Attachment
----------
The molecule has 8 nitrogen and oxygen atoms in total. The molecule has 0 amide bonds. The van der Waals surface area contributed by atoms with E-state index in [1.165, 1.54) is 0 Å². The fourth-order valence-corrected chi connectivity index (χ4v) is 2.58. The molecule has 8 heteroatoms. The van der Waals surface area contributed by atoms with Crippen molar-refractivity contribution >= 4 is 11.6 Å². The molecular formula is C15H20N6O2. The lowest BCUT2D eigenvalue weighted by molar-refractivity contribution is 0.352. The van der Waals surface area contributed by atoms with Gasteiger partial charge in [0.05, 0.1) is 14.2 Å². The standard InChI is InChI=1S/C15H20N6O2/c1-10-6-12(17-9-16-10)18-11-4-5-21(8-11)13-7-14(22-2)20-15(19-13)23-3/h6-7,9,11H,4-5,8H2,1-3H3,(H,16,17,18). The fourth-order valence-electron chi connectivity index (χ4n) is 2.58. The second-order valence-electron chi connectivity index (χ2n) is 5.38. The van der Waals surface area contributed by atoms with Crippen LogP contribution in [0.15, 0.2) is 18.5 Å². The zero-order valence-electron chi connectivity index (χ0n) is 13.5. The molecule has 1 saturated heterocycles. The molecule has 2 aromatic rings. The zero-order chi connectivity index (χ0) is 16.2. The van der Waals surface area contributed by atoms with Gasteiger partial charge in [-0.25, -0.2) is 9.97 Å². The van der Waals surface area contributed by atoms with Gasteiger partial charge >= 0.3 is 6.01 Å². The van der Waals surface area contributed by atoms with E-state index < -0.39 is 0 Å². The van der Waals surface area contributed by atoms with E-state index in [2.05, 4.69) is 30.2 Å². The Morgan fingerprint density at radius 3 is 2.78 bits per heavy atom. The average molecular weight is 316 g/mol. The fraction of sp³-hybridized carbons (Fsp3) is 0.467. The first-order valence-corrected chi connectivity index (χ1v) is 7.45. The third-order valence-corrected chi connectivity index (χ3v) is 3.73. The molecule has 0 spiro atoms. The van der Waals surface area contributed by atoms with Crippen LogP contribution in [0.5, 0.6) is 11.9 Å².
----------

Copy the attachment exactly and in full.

The molecule has 8 nitrogen and oxygen atoms in total. The molecule has 0 amide bonds. The van der Waals surface area contributed by atoms with E-state index in [1.165, 1.54) is 0 Å². The fourth-order valence-corrected chi connectivity index (χ4v) is 2.58. The molecule has 8 heteroatoms. The van der Waals surface area contributed by atoms with Crippen molar-refractivity contribution >= 4 is 11.6 Å². The molecular formula is C15H20N6O2. The lowest BCUT2D eigenvalue weighted by molar-refractivity contribution is 0.352. The van der Waals surface area contributed by atoms with Gasteiger partial charge in [0.05, 0.1) is 14.2 Å². The standard InChI is InChI=1S/C15H20N6O2/c1-10-6-12(17-9-16-10)18-11-4-5-21(8-11)13-7-14(22-2)20-15(19-13)23-3/h6-7,9,11H,4-5,8H2,1-3H3,(H,16,17,18). The fourth-order valence-electron chi connectivity index (χ4n) is 2.58. The second-order valence-electron chi connectivity index (χ2n) is 5.38. The van der Waals surface area contributed by atoms with Crippen LogP contribution in [0.15, 0.2) is 18.5 Å². The zero-order valence-electron chi connectivity index (χ0n) is 13.5. The molecule has 1 saturated heterocycles. The molecule has 2 aromatic rings. The zero-order chi connectivity index (χ0) is 16.2. The van der Waals surface area contributed by atoms with Gasteiger partial charge in [-0.25, -0.2) is 9.97 Å². The van der Waals surface area contributed by atoms with Gasteiger partial charge >= 0.3 is 6.01 Å². The van der Waals surface area contributed by atoms with E-state index < -0.39 is 0 Å². The van der Waals surface area contributed by atoms with E-state index in [2.05, 4.69) is 30.2 Å². The Morgan fingerprint density at radius 3 is 2.78 bits per heavy atom. The average molecular weight is 316 g/mol. The fraction of sp³-hybridized carbons (Fsp3) is 0.467. The first-order valence-corrected chi connectivity index (χ1v) is 7.45. The third-order valence-corrected chi connectivity index (χ3v) is 3.73. The molecule has 0 spiro atoms. The van der Waals surface area contributed by atoms with Crippen LogP contribution in [0.5, 0.6) is 11.9 Å².